One would be hard-pressed to go an entire day without bumping into someone (sometimes literally) with their phone out and their thumbs punching buttons. It used to be limited to teenagers at the mall, but now text messaging is commonplace, as is its sister technology, Twitter. And for many churches, this is great news because these technologies provide opportunities to foster community—even during worship.
One of the first churches to incorporate text messaging into a worship service was Mars Hill Church in Seattle.
"When our church plant was small, our young and unchurched crowd would routinely interrupt my sermons to ask questions," says Mark Driscoll, preaching pastor at Mars Hill. "But as the church continued to expand, it became impossible to continue serving people by answering their questions."
So Mars Hill began encouraging people to submit questions via text messaging during the service. The questions were screened, and at the end of the sermon, Driscoll answered the most relevant questions.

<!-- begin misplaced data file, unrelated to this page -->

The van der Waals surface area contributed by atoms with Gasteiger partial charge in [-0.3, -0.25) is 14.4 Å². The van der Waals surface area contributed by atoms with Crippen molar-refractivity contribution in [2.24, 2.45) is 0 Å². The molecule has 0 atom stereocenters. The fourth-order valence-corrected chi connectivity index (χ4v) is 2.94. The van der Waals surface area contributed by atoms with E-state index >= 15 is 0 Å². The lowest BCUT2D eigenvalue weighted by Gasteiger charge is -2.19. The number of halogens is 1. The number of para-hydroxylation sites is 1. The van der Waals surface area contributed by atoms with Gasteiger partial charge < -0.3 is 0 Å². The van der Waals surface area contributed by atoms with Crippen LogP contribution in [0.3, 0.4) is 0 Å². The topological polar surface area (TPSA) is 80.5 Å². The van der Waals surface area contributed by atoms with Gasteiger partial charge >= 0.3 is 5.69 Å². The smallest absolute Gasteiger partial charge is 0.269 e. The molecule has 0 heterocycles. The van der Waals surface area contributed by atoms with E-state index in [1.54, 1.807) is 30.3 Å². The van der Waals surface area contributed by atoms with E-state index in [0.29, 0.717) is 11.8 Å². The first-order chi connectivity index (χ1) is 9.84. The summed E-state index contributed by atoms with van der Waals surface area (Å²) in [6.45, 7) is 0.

"The first week we tried this, the sermon was about sex," he says, "and a woman who was pregnant as a result of rape asked if she could have an abortion. I answered her anonymous question, we stopped to pray as a church, and we followed up with her for pastoral care. As a result, she did not have the abortion she was planning and a life was spared."
Schweitzer United Methodist Church in Springfield, Missouri, has started incorporating text messaging into its college-age service.
"This fall we hosted a panel discussion with students about how faith impacts their daily life, and we let students text their questions," says Matt Kerner, Schweitzer's pastor of creative arts and college ministry. "In the past, we had them ...